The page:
# Double pendulum: energy function

• MHB
• mathmari
In summary, the potential energy is the same for both cases, and the kinetic energy is also the same for both cases.
mathmari
Gold Member
MHB
Hey!

I am looking at the following:

Find the energy function for the double pendulum, with vertical constant and uniform gravity field
• for motion restricted at vertical plane
• for motion in space
We have that the energy function is the sum of the potential and the kinetic energy, right?

The potential energy of the system is given by $PE=m_1gy_1+m_2gy_2$.

The kinetic energy is given by $KE=\frac{1}{2}m_1v_1^2+\frac{1}{2}m_2v_2^2$.

Therefore, the energy function is equal to $$E=PE+KE=m_1gy_1+m_2gy_2+\frac{1}{2}m_1v_1^2+\frac{1}{2}m_2v_2^2$$ Is this correct?

How can we distinct between motion restricted at vertical plane and motion in space? And what does a uniform gravitational field imply?

(Wondering)

mathmari said:
How can we distinct between motion restricted at vertical plane and motion in space?

Hey mathmari! (Smile)

In a vertical plane we only have $x$ and $y$.
So $v_1^2 = \dot x_1^2 + \dot y_1^2$.

For motion in space we also have a 3rd coordinate (perhaps we should pick the vertical coordinate to be $z$ instead of $y$ to avoid confusion.) (Thinking)

mathmari said:
And what does a uniform gravitational field imply?

That we have constant vertical acceleration by gravity $g$, which is what you already have.
That is as opposed to how gravity actually works, which is $\frac{GM}{r^2}$, where $M$ is the mass of the earth, and $r$ is the distance to the center of the earth. At the surface we can treat it as a uniform field though. (Thinking)

I like Serena said:
Hey mathmari! (Smile)

In a vertical plane we only have $x$ and $y$.
So $v_1^2 = \dot x_1^2 + \dot y_1^2$.

For motion in space we also have a 3rd coordinate (perhaps we should pick the vertical coordinate to be $z$ instead of $y$ to avoid confusion.) (Thinking)

So, to difference between the two motions is at the kinetic energy?

Do we get for the first case:

The potential energy of the system is given by $PE=m_1gy_1+m_2gy_2$.
The kinetic energy is given by $KE=\frac{1}{2}m_1v_1^2+\frac{1}{2}m_2v_2^2=\frac{1}{2}m_1\left (\dot x_1^2 + \dot y_1^2\right )+\frac{1}{2}m_2\left (\dot x_2^2 + \dot y_2^2\right )$.

and for the second case:

The potential energy of the system is given by $PE=m_1gy_1+m_2gy_2$.
Here do we have to use also $z_1,z_2$ ? But how?
The kinetic energy is given by $KE=\frac{1}{2}m_1v_1^2+\frac{1}{2}m_2v_2^2=\frac{1}{2}m_1\left (\dot x_1^2 + \dot y_1^2+\dot z_1^2\right )+\frac{1}{2}m_2\left (\dot x_2^2 + \dot y_2^2+\dot z_2^2\right )$.

? Or do we have to use for example polar coordinates? (Wondering)

Last edited by a moderator:
Yep. (Nod)

We can write the same thing in polar coordinates, but there is no need.
The only reason to do so, is if it helps us to solve a follow up question, and we can do it then.

I like Serena said:
Yep. (Nod)

So, we do we get the following energy function?

1. for motion restricted at vertical plane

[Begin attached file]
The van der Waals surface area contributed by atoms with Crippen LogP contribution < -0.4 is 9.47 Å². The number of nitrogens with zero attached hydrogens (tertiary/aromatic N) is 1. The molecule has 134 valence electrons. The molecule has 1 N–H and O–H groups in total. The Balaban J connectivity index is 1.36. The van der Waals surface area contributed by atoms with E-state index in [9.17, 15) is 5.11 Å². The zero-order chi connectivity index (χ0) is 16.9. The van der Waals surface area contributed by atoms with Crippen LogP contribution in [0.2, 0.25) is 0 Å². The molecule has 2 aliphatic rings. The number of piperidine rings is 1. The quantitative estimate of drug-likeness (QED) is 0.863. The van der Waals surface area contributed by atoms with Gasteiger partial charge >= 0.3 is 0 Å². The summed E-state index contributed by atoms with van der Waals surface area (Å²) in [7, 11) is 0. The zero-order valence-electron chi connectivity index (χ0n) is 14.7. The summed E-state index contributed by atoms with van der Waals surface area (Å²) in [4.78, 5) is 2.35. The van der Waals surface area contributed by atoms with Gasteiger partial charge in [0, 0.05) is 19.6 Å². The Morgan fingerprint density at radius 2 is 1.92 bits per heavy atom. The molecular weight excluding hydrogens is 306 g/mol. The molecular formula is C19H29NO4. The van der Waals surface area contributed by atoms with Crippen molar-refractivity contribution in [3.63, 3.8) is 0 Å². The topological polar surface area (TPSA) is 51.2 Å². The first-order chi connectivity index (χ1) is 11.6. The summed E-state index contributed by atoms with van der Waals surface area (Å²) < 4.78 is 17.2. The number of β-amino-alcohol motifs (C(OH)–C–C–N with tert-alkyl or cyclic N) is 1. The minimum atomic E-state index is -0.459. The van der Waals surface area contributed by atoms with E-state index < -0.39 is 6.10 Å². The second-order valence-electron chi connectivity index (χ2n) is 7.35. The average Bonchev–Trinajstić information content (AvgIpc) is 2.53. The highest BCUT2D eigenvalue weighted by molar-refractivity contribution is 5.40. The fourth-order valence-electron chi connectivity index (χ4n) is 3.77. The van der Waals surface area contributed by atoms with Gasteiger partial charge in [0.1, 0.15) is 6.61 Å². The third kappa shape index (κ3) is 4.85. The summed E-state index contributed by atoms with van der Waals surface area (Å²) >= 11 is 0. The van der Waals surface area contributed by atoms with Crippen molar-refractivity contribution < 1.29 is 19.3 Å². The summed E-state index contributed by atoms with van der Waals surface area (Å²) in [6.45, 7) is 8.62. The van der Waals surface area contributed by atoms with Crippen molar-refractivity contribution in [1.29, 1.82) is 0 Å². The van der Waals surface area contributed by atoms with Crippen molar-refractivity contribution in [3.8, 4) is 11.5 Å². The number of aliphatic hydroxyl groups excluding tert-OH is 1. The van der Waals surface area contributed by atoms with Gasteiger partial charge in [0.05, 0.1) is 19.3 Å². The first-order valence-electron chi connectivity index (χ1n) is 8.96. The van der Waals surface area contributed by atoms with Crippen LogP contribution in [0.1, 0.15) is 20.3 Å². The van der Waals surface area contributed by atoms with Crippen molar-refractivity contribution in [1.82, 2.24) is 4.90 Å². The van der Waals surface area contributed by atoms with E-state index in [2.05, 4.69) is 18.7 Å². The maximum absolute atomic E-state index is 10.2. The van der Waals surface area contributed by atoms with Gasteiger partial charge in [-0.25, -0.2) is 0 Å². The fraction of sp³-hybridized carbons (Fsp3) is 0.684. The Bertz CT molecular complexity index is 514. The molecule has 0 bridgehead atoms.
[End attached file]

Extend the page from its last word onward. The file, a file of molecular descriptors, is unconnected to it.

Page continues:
The potential energy of the system is given by $PE=m_1gy_1+m_2gy_2$.
The kinetic energy is given by $KE=\frac{1}{2}m_1v_1^2+\frac{1}{2}m_2v_2^2=\frac{1}{2}m_1\left (\dot x_1^2 + \dot y_1^2\right )+\frac{1}{2}m_2\left (\dot x_2^2 + \dot y_2^2\right )$.

So, the total energy is given by $$E=PE+KE=m_1gy_1+m_2gy_2+\frac{1}{2}m_1\left (\dot x_1^2 + \dot y_1^2\right )+\frac{1}{2}m_2\left (\dot x_2^2 + \dot y_2^2\right )$$
2. for motion in space

The potential energy of the system is given by $PE=m_1gy_1+m_2gy_2$.
The kinetic energy is given by $KE=\frac{1}{2}m_1v_1^2+\frac{1}{2}m_2v_2^2=\frac{1}{2}m_1\left (\dot x_1^2 + \dot y_1^2+\dot z_1^2\right )+\frac{1}{2}m_2\left (\dot x_2^2 + \dot y_2^2+\dot z_2^2\right )$.

So, the total energy is given by $$E=PE+KE=m_1gy_1+m_2gy_2+\frac{1}{2}m_1\left (\dot x_1^2 + \dot y_1^2+\dot z_1^2\right )+\frac{1}{2}m_2\left (\dot x_2^2 + \dot y_2^2+\dot z_2^2\right )$$
Is the potential energy in both cases the same? (Wondering)

Yes and yes. (Mmm)

I like Serena said:
Yes and yes. (Mmm)

Ok! Thank you very much! (Smile)

## 1. What is a double pendulum?

A double pendulum is a physical system consisting of two pendulums connected by a joint. The first pendulum is attached to a fixed point, while the second pendulum hangs from the end of the first pendulum. When the system is in motion, the two pendulums swing and interact with each other.

## 2. How is the energy of a double pendulum calculated?

The energy of a double pendulum can be calculated using its kinetic and potential energy. The kinetic energy is determined by the mass and velocity of each pendulum, while the potential energy is determined by the height and angle of each pendulum.

## 3. What is the energy function of a double pendulum?

The energy function of a double pendulum is a mathematical equation that represents the total energy of the system at any given point in time. It takes into account the kinetic and potential energy of both pendulums and can be used to analyze the behavior of the system.

## 4. How does the energy function affect the motion of a double pendulum?

The energy function has a direct impact on the motion of a double pendulum. As the pendulums swing back and forth, the energy function changes, causing fluctuations in the system's total energy. This can result in chaotic and unpredictable motion.

## 5. What are some real-world applications of the double pendulum?

The double pendulum has applications in various fields, such as physics, engineering, and mathematics. It is often used as a model to study chaotic systems and can also be found in certain types of clocks and toys. Additionally, the double pendulum is used in sports science to analyze the movements of athletes during complex motions.

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